Home / Regulators / CYSEC / Cyprus Papers – The EU Vanuatu offering citizenships and financial licenses for sale

 

The EU member Cyprus and the Republic of Vanuatu have some things in common that they probably should not have in common. Apart from the fact that both are island states – Cyprus in the Mediterranean Sea and Vanuatu in the South Pacific Ocean – both are willing to sell citizenship and passports, register companies, and sell financial licenses. The Cypriot CySEC and the Vanuatu Financial Services Commission (VFSC) are very friendly financial market regulators and therefore highly sought after. The difference is that Vanuatu discloses its purchasability and Cyprus is silent about it.

The Guardian reported a few days ago about the Citizenships for Sale Program with which Vanuatu is boosting its economy and paying its debts. After the COVID-19-induced collapse of tourism, the sale of passports and the granting of citizenship is the most important source of income. With its Citizenships for Sale Program Vanuatu managed to turn a $33.3m surplus in the first half of 2020 despite the twin crises of COVID-19 lockdowns and April’s category five Cyclone Harold.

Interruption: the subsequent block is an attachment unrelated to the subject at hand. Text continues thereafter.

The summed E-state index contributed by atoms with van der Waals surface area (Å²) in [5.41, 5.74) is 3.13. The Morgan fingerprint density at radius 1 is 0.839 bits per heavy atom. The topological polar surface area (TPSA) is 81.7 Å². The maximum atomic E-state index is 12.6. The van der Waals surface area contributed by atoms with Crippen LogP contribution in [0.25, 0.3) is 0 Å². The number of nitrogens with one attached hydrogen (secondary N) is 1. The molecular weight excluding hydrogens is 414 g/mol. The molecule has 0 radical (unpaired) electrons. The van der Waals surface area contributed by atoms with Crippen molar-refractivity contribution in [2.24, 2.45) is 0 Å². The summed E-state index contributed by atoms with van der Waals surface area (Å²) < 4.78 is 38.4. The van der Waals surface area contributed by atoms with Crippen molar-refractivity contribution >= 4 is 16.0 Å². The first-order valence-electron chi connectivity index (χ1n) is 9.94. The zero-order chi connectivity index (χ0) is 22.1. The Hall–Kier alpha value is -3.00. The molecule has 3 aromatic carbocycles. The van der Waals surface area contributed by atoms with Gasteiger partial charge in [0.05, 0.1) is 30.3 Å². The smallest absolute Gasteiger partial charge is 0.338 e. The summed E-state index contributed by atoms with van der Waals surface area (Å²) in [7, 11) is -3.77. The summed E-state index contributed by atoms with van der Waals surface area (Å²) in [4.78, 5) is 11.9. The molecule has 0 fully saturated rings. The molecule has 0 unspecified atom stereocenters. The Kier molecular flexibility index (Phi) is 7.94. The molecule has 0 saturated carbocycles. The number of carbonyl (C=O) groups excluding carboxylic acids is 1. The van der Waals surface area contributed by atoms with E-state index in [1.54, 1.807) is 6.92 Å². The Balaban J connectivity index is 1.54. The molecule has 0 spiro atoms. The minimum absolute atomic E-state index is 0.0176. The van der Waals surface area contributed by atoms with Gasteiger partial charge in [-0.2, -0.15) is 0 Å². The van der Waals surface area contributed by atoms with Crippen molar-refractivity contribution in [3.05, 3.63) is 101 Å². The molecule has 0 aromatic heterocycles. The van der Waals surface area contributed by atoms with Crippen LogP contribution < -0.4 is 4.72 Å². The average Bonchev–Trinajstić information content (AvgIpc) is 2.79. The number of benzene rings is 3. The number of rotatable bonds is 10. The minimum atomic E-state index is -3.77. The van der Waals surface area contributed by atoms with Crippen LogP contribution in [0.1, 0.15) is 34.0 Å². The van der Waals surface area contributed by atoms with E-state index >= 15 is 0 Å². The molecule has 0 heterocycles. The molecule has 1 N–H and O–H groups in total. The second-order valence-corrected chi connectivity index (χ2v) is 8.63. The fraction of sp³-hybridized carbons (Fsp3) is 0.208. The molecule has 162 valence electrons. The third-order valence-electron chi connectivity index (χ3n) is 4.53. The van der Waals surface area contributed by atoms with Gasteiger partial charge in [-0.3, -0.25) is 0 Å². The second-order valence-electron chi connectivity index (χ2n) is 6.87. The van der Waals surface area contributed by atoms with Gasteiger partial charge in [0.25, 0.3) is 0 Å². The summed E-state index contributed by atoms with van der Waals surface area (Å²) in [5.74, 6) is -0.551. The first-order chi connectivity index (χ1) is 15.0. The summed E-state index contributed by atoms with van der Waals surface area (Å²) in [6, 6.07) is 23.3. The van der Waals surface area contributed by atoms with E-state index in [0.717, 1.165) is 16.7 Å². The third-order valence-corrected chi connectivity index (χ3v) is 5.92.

Cyprus has a quite similar program in place – the so-called Cyprus Investment Programme (CIP). On 23 August 2020, Al Jazeera revealed its Cyprus Papers, a leak of more than 1,400 passport applications approved by the government of the island nation between 2017 and 2019 which allegedly may raise serious questions about the Cyprus Investment Programme. Purportedly, Cyprus had sold dozens of passports and citizenship to criminals and refugees. They had acquired a so-called “Golden Passport” and thus bought access to Cyprus and the EU.

In the next few days, Al Jazeera wants to disclose the names of the buyers of citizenship. That will be exciting, won’t it?

To apply for a Cypriot passport, applicants must invest at least 2.15m euros in the Cypriot economy, usually by buying real estate, and have a clean criminal record. However, applicants provide their own proof of eligibility, and although Cyprus claimed to check applicants’ backgrounds, the documents obtained by Al Jazeera prove that this did not always happen.

Al Jazeera Cyprus Papers (link)

Well, it is not really surprising. Cyprus has been known as an offshore paradise within the EU for years. Especially Israeli entrepreneurs, who are just about an hour’s flight away, use Cyprus to set up their companies there and acquire their licenses for investment companies at CySEC. The amazing thing here is that the EU is watching and doing nothing for so long.

 

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